\[|Q_w \cap Q_r \setminus B| > |B| \leftrightarrow |Q_w \cap Q_r| > 2.f\]

Any quorum system satisfies the above condition for any pair of its quorum is called masking quorum.

Essentially, a masking quorum system guarantees any two quorum intersects at at least \(2f+1\) nodes. One example is a system of \(4f+1\) nodes wherein a quorum consists of \(3f+1\) nodes. It took me a while to understand the intuition behind the intersection size of at least \(2f+1\).

  • First, suppose the quorum intersects at \(f\) nodes. How would the client identify which response tuples are correct? It simply cannot. Without failure, the correct tuples are \(f\) tuples with the same, largest timestamp. But faulty nodes can forge these tuples.

  • Second, suppose the intersection consists of \(f+k\) nodes, i.e. at least one correct node is in the intersection. The client must choose from a subset of of \(f+k\). But it cannot use any subset smaller than \(f+1\), because no matter what the condition for selection is, the faulty nodes can satisfy it by forging tuples. So the selection must based on \(f+1\) tuples being equal.

    • For \(k < f+1\), the faulty nodes can make sure that this never happen because it controls up to \(f\) of them. As the result the read operation fails — failing is not really tolerating failures (the quorum is still reachable, the number of failures is within permitted threshold, yet it fail!).
    • With \(k \geq f+1\), however, it is possible to correctly identify the set of \(f+1\) tuples of the same timestamp as coming from the non-faulty nodes. The faulty nodes cannot form such a set.

Thus, in order for the client to identify correct tuples, the intersection size is at least \(2f+1\).

Authenticated Data - Dissemination Quorum

In a masking quorum system, the client has no means of checking if \((t,v)\) returned from a node in a quorum was a genuine tuple put their by a previous client. Because of this, quorums intersecting at \(f+1\), for example, are unable to mask Byzantine failures

Now, suppose \((t,v)\) is verifiable by the client performing read, which could be achieved by signing the tuple with the write client’s public key (assuming it comes with a PKI certificate), or by appending a MAC for which both clients know the key. With this, the adversary cannot response to a read operation with arbitrary tuples without being detected, although it can reply with out-of-date tuples. Let’s go through the reasoning about quorum intersection

  1. The correct tuple is \(C = (t_c, v_c) = Q_w \cap Q_r \setminus B\).
  2. The set of out-of-date tuples is \(O = Q_w \setminus C\).

The client can easily identify the correct tuple as one with the largest timestamp. For this, \(C\) is a non-empty set, i.e. \((Q_w \cap Q_r) \setminus B \neq \emptyset\). Because \(|B| = f\), this condition is the same as \(|Q_w \cap Q_r| \geq f+1\). A quorum system where that condition holds is called a dissemination quorum. It guarantees that any two quorum intersects at at least \(f+1\) nodes. One example is the PBFT quorum, with \(3f+1\) nodes and quorum size of \(2f+1\).

Intuitively, the intersection must be more than \(f\) nodes. Unlike in masking quorum system, the adversary cannot forge any tuple \((t^*, v^*)\) because it cannot produce correct signature or MAC for that tuple. However, it can replay tuples with old timestamp, thus successfully discarding new updates. A read operation in this case will not see the latest write. With \(f+1\) nodes in the intersection, however, there is at least 1 correct node that responses with timestamp \(t_c\). The adversary responding arbitrarily can be detected as faulty and exclude from the selection (and more action can be taken to isolate that node). As the result, it can either reply with the same tuples, i.e. not behaving badly, or with an old tuple with timestamp \(t_o\).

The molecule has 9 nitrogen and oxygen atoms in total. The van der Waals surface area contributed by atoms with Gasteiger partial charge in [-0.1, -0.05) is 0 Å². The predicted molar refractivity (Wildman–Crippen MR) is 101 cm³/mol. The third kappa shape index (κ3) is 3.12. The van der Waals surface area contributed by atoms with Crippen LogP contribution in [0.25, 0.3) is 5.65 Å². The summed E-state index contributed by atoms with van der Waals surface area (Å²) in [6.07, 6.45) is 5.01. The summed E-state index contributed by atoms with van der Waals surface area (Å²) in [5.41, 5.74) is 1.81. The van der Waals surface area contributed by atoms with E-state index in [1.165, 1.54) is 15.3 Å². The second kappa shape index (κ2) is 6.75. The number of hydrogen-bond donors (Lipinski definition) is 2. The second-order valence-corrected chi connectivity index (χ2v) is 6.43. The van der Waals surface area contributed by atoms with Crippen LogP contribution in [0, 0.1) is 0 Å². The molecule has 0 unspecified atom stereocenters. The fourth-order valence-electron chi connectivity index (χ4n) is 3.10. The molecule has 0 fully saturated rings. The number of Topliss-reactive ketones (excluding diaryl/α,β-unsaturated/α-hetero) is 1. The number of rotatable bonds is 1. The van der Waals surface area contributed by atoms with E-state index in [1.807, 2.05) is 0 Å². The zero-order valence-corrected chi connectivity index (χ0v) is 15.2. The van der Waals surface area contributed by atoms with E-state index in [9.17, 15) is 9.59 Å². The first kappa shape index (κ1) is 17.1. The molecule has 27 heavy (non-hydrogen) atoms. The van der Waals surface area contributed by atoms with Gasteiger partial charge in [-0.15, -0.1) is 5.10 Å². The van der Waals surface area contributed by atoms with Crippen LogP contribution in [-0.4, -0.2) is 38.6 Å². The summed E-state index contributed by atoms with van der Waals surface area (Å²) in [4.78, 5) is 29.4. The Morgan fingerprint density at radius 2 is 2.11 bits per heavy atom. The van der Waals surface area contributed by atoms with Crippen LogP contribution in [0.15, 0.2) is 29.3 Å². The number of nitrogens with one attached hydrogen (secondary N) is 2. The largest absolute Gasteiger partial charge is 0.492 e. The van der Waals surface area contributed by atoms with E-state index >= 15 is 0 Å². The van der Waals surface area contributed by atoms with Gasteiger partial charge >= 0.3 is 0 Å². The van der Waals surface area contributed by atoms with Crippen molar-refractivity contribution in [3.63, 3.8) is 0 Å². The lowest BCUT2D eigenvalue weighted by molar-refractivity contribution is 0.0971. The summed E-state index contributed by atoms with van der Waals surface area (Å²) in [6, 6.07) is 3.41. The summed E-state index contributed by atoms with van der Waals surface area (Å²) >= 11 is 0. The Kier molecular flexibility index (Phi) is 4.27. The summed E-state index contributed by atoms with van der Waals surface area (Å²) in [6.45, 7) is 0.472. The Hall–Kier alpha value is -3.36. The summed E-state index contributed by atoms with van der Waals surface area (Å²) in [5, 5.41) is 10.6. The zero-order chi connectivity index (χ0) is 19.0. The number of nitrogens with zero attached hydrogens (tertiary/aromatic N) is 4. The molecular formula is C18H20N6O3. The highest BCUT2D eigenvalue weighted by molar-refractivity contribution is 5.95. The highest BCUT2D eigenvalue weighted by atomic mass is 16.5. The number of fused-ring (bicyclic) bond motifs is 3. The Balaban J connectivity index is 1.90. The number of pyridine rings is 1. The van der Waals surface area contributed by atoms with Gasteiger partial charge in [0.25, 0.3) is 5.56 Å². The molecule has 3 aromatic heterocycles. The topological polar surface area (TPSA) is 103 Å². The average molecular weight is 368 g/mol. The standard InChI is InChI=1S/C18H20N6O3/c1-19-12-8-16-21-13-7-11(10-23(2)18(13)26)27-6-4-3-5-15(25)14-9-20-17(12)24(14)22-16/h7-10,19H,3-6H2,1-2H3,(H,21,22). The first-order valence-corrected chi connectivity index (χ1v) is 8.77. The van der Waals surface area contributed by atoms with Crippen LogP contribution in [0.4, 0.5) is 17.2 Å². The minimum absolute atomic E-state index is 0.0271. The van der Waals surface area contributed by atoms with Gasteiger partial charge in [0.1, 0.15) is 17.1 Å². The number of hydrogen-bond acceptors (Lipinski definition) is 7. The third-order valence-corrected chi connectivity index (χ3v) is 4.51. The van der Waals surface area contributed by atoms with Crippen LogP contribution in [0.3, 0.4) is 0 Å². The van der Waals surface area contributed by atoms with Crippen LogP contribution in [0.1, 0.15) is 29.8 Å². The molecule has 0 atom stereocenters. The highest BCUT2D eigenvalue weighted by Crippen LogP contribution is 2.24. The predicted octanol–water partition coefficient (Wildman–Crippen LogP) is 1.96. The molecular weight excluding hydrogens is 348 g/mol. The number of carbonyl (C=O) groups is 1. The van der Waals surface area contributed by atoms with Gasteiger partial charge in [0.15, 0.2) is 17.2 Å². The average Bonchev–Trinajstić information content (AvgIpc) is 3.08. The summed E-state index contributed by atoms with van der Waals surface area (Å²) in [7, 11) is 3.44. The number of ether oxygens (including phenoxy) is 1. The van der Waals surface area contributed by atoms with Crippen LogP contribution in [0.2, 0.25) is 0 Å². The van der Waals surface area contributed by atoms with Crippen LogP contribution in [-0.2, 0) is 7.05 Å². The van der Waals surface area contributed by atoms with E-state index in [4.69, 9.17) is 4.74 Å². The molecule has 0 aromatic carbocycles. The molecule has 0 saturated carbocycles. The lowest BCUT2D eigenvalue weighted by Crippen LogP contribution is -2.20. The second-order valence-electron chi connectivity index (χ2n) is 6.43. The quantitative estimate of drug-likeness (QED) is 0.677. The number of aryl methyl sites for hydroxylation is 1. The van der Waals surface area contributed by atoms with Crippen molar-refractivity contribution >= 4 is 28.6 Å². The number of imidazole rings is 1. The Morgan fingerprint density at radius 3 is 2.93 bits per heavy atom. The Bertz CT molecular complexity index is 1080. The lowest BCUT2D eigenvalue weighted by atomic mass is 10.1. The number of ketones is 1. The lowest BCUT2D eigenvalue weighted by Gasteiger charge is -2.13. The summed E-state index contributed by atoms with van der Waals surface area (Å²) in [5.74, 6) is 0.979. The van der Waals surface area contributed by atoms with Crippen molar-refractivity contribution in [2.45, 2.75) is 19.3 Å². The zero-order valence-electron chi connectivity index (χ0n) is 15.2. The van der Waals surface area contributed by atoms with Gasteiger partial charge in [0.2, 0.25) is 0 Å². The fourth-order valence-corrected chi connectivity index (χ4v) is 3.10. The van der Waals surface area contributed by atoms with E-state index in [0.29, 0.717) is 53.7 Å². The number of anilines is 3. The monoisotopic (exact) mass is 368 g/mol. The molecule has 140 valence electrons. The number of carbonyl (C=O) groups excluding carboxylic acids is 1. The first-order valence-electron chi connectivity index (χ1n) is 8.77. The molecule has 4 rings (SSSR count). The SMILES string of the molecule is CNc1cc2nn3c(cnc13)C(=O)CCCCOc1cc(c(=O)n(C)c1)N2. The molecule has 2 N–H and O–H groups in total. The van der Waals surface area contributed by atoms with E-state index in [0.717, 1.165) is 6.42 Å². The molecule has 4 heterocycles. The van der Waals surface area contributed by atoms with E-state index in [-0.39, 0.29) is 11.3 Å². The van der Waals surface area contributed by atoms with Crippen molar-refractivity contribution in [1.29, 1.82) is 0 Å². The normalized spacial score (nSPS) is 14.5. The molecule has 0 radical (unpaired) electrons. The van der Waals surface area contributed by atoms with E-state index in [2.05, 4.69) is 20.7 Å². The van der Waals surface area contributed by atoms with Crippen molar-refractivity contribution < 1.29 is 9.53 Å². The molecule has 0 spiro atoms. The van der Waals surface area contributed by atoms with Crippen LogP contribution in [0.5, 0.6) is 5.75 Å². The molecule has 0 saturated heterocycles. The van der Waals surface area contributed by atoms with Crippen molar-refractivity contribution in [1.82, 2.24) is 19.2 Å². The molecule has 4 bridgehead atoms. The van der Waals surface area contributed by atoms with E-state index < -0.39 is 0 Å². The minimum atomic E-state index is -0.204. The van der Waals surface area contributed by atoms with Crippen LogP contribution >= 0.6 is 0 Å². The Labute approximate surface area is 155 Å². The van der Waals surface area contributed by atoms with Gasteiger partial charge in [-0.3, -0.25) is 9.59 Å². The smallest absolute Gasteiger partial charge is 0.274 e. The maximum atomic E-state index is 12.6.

Quorum vs. Paxos vs. PBFT

A quorum system serve as the base from which consensus protocol such as Paxos and PBFT are built. Quorum’s safety property is necessary to achieve that of Paxos and PBFT. Let’s examine how they differ more closely.

Size of the intersection. PBFT uses dissemination quorums: \((2f+1)\)-node quorums to mask \(f\) faulty nodes in a \((3f+1)\)-node network. With crash failures (Paxos), a quorum system’s safety is guaranteed as long as \(Q_w \cap Q_r \neq \emptyset\), or \(|Q_w \cap Q_r| \geq 1\). For write to be successful, it also requires \(|Q_w| > f\) so that at least one update survive. As a result, the condition to mask \(f\) crash failures is:

\[\forall Q_1,Q_2\,.\, |Q_1| \cap |Q_2| \geq 1 \cap |Q_1| \geq f \cap |Q_2| \geq f\]

Paxos uses quorums satisfying the above condition: quorums of \(f+1\) nodes in a \(2f+1\)-node system.

Safety semantics. Recall quorum’s safety is the following:

Reads see the latest writes, provided there are no concurrent writes

Note the emphasis, which implies that two reads may return different values when there are concurrent writes. Suppose the latest write has \(X=3\), and a write operation is updating \(X=4\). The write is sending updates to quorum \(Q\) and half of the nodes, say \(Q_h\) in the quorum have received updates. Two concurrent reads are contacting two quorums \(Q_1\) and \(Q_2\), where \(Q_1 \cap Q \subseteq Q_h\), but \(Q_2 \cap Q \cap Q_h = \emptyset\). The first sees \(X=4\), but the second sees \(X=3\) since updates have not propagated to the intersection.

Both Paxos and PBFT are design to prevent the scenarios like above.

Reads see the latest writes.

The protocols go through multiple phases to make sure that all quorums see the latest commit or nothing at all. PBFT, in particular, executes Pre-prepare, Prepare and Commit phase and only considers a write successful after all nodes in the quorum commit. After this, all reads will return the latest — same as a quorum system. But during the three phases (concurrent writes), reads will return the latest committed value, not the one being committed. This update atomicity makes it easier to reason about the system state, since it mirrors what is expected in a single-node system: before any write finishes, read returns the previous value. Technically a quorum system can be enhanced to have atomicity, by changing its APIs to obtain a global lock before any operation. However, implementing the global lock requires something like Paxos or PBFT.

Written on September 4, 2017